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Top five things you need to know this week: Sept. 25 edition

Multiple career fairs to be held this week
The Center for Career and Professional Development (CCPD) will be hosting campus wide career fairs this week.
Day 1 will feature employers in the engineering, computing and sciences fields. It will be on Tuesday, Sept. 26 from noon to 5 p.m.
Day 2 will feature employers in the business, healthcare and communication fields. It will be on Wednesday, Sept. 27 from noon to 4 p.m.
For those who miss Tuesday’s career fair, Day 3 will also feature employers in the engineering, computing and sciences fields. It will be on Thursday, Sept. 28 from 9 a.m. to noon.
All of the career fairs will be held in Littlejohn Coliseum. To learn more and view a list of employers who will be in attendance, go to
Free STI tests available at Redfern through Nov. 28
Student Health Services is providing free and confidential testing for HIV and other STIs at Redfern Health Center every Tuesday until Nov. 28.
The testing, through AID Upstate, includes testing for HIV and hepatitis C as well as screenings for chlamydia, gonorrhea and syphilis. It does not test for herpes.
Limited time slots are available each week, and each appointment takes about 45 minutes. Health officials ask that you do not urinate within an hour before your appointment.
AID Upstate also offers free testing in their Greenville and Anderson locations, and Student Health Services provides testing during regular hours with lab fees. If you have the Clemson University Student Health Insurance Plan with AIG, all of these tests are covered 100 percent if done at Redfern.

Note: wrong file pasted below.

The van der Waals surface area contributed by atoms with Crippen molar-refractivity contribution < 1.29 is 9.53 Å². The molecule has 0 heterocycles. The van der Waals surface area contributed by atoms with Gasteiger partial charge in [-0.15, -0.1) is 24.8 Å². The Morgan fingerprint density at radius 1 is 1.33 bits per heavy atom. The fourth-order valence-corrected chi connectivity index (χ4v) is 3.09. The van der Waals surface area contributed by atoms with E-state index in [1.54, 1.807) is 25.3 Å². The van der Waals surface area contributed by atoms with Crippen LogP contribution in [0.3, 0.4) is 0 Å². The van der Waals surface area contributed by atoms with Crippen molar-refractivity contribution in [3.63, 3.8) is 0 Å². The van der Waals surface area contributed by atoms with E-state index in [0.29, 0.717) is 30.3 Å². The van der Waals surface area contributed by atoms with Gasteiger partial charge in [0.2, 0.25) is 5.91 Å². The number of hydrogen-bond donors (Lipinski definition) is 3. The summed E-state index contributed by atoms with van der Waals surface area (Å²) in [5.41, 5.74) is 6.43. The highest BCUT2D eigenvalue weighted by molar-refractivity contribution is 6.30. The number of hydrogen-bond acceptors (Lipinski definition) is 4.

To learn more and sign up, go to
Man convicted for 2015 Clemson murder
A 25-year-old Greenville man, Jason Gibbs, has been found guilty in a deadly shooting in 2015 at a Clemson intersection, the Greenville News reported.
Gibbs was convicted of murder and possession of a weapon during a violent crime in the death of 23-year-old Robert Edrew Porter. A judge sentenced Gibbs to 35 years in prison.
Clemson police say that on Aug. 1 2015, Porter and two others purchased drugs from Gibbs and realized they had been shorted and wanted their money back. They then followed Gibbs, who was in another vehicle. After a short chase, Gibbs exited his vehicle and confronted them before firing the fatal shot that killed Porter. Gibbs left the scene after the shooting and said he was not aware anyone had been shot.
The defense called into question the credibility of the victims and lack of physical evidence from the crime scene.
‘Death of Free Speech?’ talk to be held next month
The Clemson Institute for the Study of Capitalism, in partnership with the Ayn Rand Institute, will be hosting a talk entitled “The Death of Free Speech?” on Thursday, Oct. 19 in Lee 2-111 from 4:30 p.m. to 6 p.m.
Featured speakers include Dave Rubin, of “The Rubin Report,” professor Jordan Peterson of the University of Toronto and philosopher Onkar Ghate of the Ayn Rand Institute. They will be discussing the state of free speech on college campuses.
The event is free and open to the public. On-campus parking without a permit will be available after 4 p.m. on Oct. 19 in the C-4, C-5 and E-3 parking lots.
To learn more, go to
Clemson-Frankfurt research helps distinguish fake news
A research study by Christian Janze, a Ph.D. student from Goethe University, Frankfurt and Marten Risius, Clemson management associate professor, may help to determine Fake News on social media feeds.
The paper, “Automatic Detection of Fake News on Social Media Platforms” was recognized as the best paper among 350 submitted at the Pacific Asia Conference of Information Systems.
The study examined cognitive, affective and behavioral cues in more than 2,000 news posts from Facebook from left, right and mainstream sources, taking place over the 2016 election.
To learn more about the study, go to

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